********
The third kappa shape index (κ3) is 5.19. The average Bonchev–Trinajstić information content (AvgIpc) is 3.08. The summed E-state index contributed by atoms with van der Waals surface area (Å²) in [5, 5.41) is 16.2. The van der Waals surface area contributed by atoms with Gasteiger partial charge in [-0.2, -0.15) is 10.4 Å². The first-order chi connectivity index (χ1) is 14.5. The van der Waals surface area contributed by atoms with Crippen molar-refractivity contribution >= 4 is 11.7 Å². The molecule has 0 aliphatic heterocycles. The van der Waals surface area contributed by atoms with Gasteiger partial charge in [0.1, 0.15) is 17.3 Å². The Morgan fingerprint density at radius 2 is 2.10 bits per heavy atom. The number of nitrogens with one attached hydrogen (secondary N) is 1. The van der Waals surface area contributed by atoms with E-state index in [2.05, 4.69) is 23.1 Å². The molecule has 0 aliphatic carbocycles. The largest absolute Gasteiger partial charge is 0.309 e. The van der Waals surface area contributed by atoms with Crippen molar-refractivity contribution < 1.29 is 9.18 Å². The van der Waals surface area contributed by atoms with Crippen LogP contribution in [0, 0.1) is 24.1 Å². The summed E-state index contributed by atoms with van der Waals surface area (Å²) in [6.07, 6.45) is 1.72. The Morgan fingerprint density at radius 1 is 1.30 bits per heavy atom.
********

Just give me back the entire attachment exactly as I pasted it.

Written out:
The third kappa shape index (κ3) is 5.19. The average Bonchev–Trinajstić information content (AvgIpc) is 3.08. The summed E-state index contributed by atoms with van der Waals surface area (Å²) in [5, 5.41) is 16.2. The van der Waals surface area contributed by atoms with Gasteiger partial charge in [-0.2, -0.15) is 10.4 Å². The first-order chi connectivity index (χ1) is 14.5. The van der Waals surface area contributed by atoms with Crippen molar-refractivity contribution >= 4 is 11.7 Å². The molecule has 0 aliphatic heterocycles. The van der Waals surface area contributed by atoms with Gasteiger partial charge in [0.1, 0.15) is 17.3 Å². The Morgan fingerprint density at radius 2 is 2.10 bits per heavy atom. The number of nitrogens with one attached hydrogen (secondary N) is 1. The van der Waals surface area contributed by atoms with E-state index in [2.05, 4.69) is 23.1 Å². The molecule has 0 aliphatic carbocycles. The largest absolute Gasteiger partial charge is 0.309 e. The van der Waals surface area contributed by atoms with Crippen molar-refractivity contribution < 1.29 is 9.18 Å². The van der Waals surface area contributed by atoms with Crippen LogP contribution in [0, 0.1) is 24.1 Å². The summed E-state index contributed by atoms with van der Waals surface area (Å²) in [6.07, 6.45) is 1.72. The Morgan fingerprint density at radius 1 is 1.30 bits per heavy atom.